They excitedly explain to their mum that they can’t possibly go to bed because they simply have too much to do. Their Supercow duties include catching pirates, rescuing dragons from angry princesses, fixing broken tractors and fighting foes. If they go to sleep then who will be there to save the world? Fortunately Mummy Cow has a cunning plan…
When you have a baby you seem to spend most of your time talking about or dealing with poop, then just when you think you’re done, your toddler suddenly develops a fascination with what it is and where it comes from. Sigh!
If you’re getting lots of questions about poop or having problems potty training then this fab little book from Usborne might be what you’re looking for. It’s full of fun facts and lift-the-flap sections to entertain and educate curious little minds.
What is poo made of? Does everyone poo? How much poo does an elephant do? Where does it go when you flush the loo? What kind of animal has spotty poo and whose poo looks like toffee?
I spotted this one on Instagram a little while ago and I admit that I bought it based solely on how pretty the cover is! It’s a beautiful book – but it has so much more to offer than the aesthetics.
The pages take you through a typical day for a child – albeit during a weekend or a holiday – and asks you to make lots of decisions. What will you wear today? What hairstyle will you choose? What will you eat for breakfast? Where would you like to go if the sun is shining? How do you plan to get there? How about if it’s raining? What game shall we play? Do you want bubbles in your bath? Which pyjamas will you wear?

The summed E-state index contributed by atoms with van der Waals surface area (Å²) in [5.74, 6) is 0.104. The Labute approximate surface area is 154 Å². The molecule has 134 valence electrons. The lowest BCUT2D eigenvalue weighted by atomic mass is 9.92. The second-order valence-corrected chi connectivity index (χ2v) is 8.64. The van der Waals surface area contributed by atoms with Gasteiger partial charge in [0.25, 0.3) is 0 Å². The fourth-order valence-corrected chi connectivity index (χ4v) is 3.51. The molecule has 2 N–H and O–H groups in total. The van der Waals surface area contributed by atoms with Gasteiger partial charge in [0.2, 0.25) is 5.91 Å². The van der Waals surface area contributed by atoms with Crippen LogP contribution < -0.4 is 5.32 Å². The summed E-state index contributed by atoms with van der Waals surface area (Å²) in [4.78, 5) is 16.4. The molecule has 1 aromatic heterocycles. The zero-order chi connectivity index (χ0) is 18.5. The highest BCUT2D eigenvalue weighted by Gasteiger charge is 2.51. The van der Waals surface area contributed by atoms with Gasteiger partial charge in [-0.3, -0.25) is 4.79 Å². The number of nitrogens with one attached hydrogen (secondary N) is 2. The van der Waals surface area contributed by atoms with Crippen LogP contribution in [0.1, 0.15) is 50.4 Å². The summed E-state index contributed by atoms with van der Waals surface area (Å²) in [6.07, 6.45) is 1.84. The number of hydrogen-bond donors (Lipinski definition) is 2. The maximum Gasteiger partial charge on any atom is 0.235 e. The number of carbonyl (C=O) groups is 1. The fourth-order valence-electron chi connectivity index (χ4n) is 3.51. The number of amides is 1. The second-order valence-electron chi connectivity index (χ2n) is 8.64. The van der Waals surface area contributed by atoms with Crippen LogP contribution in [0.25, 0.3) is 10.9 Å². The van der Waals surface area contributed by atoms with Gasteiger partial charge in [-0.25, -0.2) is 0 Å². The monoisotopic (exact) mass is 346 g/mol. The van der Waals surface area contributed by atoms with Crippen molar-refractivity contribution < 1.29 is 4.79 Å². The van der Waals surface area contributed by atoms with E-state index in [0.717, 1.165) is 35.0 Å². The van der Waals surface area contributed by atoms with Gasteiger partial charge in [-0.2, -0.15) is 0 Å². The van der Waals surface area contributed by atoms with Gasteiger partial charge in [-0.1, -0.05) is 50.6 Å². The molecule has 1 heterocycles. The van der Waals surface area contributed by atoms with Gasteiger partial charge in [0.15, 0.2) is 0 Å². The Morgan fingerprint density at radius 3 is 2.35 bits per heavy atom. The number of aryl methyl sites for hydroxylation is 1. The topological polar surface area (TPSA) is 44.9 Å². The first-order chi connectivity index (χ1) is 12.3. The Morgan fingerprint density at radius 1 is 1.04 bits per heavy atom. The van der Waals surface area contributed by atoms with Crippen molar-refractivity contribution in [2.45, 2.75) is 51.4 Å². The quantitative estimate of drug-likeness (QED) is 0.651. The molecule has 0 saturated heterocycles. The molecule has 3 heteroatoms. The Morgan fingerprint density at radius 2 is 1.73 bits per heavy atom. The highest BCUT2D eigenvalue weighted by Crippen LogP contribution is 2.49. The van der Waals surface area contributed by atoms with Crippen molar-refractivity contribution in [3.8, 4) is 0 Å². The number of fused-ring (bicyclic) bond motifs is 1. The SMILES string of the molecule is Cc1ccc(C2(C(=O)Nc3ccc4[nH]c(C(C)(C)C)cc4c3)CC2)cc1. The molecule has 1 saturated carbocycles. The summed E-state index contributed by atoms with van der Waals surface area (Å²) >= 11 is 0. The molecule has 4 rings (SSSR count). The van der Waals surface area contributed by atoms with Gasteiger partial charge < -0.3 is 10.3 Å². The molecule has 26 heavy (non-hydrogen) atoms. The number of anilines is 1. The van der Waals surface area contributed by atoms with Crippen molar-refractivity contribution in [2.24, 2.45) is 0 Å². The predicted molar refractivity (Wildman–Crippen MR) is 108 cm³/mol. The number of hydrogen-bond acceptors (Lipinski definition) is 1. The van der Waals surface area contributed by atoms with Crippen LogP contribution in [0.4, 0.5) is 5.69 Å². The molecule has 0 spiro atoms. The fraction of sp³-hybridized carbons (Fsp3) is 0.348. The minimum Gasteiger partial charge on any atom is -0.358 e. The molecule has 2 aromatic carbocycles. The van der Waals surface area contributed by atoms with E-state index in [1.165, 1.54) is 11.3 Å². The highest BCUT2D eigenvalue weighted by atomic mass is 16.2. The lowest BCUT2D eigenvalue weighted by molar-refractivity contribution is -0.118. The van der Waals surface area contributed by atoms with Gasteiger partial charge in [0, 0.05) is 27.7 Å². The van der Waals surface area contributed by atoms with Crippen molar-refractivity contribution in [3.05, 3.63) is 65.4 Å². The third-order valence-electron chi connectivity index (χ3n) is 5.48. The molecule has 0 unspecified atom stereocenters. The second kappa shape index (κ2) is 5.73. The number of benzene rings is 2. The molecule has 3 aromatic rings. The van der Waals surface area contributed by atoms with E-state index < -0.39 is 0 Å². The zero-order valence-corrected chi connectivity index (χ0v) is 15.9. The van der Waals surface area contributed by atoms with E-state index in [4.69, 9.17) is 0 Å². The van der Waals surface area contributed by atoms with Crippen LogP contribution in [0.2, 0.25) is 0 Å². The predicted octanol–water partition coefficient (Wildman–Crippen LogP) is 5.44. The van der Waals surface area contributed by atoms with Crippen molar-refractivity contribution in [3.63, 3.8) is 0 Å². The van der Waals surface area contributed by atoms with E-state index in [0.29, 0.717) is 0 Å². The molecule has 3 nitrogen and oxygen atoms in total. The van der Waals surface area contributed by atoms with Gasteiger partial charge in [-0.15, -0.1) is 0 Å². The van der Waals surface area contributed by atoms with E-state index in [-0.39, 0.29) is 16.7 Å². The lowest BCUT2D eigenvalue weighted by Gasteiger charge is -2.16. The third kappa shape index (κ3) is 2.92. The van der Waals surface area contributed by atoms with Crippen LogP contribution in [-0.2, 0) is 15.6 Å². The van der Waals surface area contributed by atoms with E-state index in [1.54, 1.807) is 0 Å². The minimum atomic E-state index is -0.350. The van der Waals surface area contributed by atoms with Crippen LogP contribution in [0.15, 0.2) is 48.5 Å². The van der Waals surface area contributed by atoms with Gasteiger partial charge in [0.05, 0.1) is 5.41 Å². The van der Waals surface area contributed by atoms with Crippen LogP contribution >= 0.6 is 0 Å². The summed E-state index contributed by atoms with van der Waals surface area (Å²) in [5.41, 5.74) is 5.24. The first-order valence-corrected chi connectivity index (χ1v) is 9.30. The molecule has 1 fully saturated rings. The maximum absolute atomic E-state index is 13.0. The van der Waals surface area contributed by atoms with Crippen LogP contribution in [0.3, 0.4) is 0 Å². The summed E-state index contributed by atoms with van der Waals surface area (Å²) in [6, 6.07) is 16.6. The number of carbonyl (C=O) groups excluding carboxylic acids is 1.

Every option is beautifully illustrated and there is a great cast of diverse characters. The clothing, hair and food choices cater for different cultures, which opens up lots of discussion and opportunities for learning new things about the world. My super-picky daughter is fascinated by the fact that in some countries rice is eaten for breakfast and she definitely wants to move somewhere where you can travel around on a camel or where grass skirts are an option!
Our whole family is very excited about Christmas this year. Previously Ivy has been a little too young to grasp what was going on, but having just turned 3 she’s starting to understand the concept and is finding the whole thing really magical!
This lovely book is perfect for her right now as it introduces lots of different aspects of a modern Christmas and shows her what she can expect over the coming weeks.
In the story, little Suzie can’t wait for Christmas to arrive. We see her start opening the doors on her advent calendar and write a letter to Santa. She visits a garden centre with her parents to choose a tree and then they all decorate it together. On Christmas Eve she hangs up her stocking and leaves a mince pie for Santa and a carrot for Rudolph. The next morning she wakes up early and runs downstairs in excitement. Will Santa have been?